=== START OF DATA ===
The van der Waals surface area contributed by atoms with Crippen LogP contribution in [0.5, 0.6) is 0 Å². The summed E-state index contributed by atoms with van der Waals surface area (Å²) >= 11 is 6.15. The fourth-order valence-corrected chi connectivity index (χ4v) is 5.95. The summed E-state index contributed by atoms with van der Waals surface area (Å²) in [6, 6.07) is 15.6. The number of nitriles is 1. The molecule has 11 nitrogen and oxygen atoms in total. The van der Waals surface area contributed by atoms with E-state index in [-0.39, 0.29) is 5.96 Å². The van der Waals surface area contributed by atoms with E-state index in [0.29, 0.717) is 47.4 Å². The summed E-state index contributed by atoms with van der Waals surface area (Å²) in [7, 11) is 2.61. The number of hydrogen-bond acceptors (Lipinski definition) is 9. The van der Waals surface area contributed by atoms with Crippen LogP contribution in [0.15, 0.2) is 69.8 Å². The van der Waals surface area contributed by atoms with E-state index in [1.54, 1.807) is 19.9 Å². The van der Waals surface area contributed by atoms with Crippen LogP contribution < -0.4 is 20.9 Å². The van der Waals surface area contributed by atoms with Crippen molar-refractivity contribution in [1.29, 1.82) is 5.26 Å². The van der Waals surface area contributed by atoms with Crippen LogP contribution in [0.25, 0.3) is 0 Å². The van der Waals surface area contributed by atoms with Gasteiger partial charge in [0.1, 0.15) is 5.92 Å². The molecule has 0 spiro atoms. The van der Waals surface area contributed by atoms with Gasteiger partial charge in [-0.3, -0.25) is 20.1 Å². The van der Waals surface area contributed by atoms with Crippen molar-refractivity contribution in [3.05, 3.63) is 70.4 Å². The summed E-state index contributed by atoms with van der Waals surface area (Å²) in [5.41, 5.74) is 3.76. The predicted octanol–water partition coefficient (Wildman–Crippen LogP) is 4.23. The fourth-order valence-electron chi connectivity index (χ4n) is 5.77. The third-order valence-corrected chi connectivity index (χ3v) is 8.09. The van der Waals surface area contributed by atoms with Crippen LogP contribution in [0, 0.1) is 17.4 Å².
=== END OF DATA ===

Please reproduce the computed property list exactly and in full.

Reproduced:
The van der Waals surface area contributed by atoms with Crippen LogP contribution in [0.5, 0.6) is 0 Å². The summed E-state index contributed by atoms with van der Waals surface area (Å²) >= 11 is 6.15. The fourth-order valence-corrected chi connectivity index (χ4v) is 5.95. The summed E-state index contributed by atoms with van der Waals surface area (Å²) in [6, 6.07) is 15.6. The number of nitriles is 1. The molecule has 11 nitrogen and oxygen atoms in total. The van der Waals surface area contributed by atoms with E-state index in [-0.39, 0.29) is 5.96 Å². The van der Waals surface area contributed by atoms with E-state index in [0.29, 0.717) is 47.4 Å². The summed E-state index contributed by atoms with van der Waals surface area (Å²) in [7, 11) is 2.61. The number of hydrogen-bond acceptors (Lipinski definition) is 9. The van der Waals surface area contributed by atoms with Crippen LogP contribution in [0.15, 0.2) is 69.8 Å². The van der Waals surface area contributed by atoms with E-state index in [1.54, 1.807) is 19.9 Å². The van der Waals surface area contributed by atoms with Crippen LogP contribution < -0.4 is 20.9 Å². The van der Waals surface area contributed by atoms with Crippen molar-refractivity contribution in [1.29, 1.82) is 5.26 Å². The van der Waals surface area contributed by atoms with Crippen LogP contribution in [0.25, 0.3) is 0 Å². The van der Waals surface area contributed by atoms with Gasteiger partial charge in [0.1, 0.15) is 5.92 Å². The molecule has 0 spiro atoms. The van der Waals surface area contributed by atoms with Gasteiger partial charge in [-0.3, -0.25) is 20.1 Å². The van der Waals surface area contributed by atoms with Crippen molar-refractivity contribution in [3.05, 3.63) is 70.4 Å². The summed E-state index contributed by atoms with van der Waals surface area (Å²) in [5.41, 5.74) is 3.76. The predicted octanol–water partition coefficient (Wildman–Crippen LogP) is 4.23. The fourth-order valence-electron chi connectivity index (χ4n) is 5.77. The third-order valence-corrected chi connectivity index (χ3v) is 8.09. The van der Waals surface area contributed by atoms with Crippen LogP contribution in [0, 0.1) is 17.4 Å².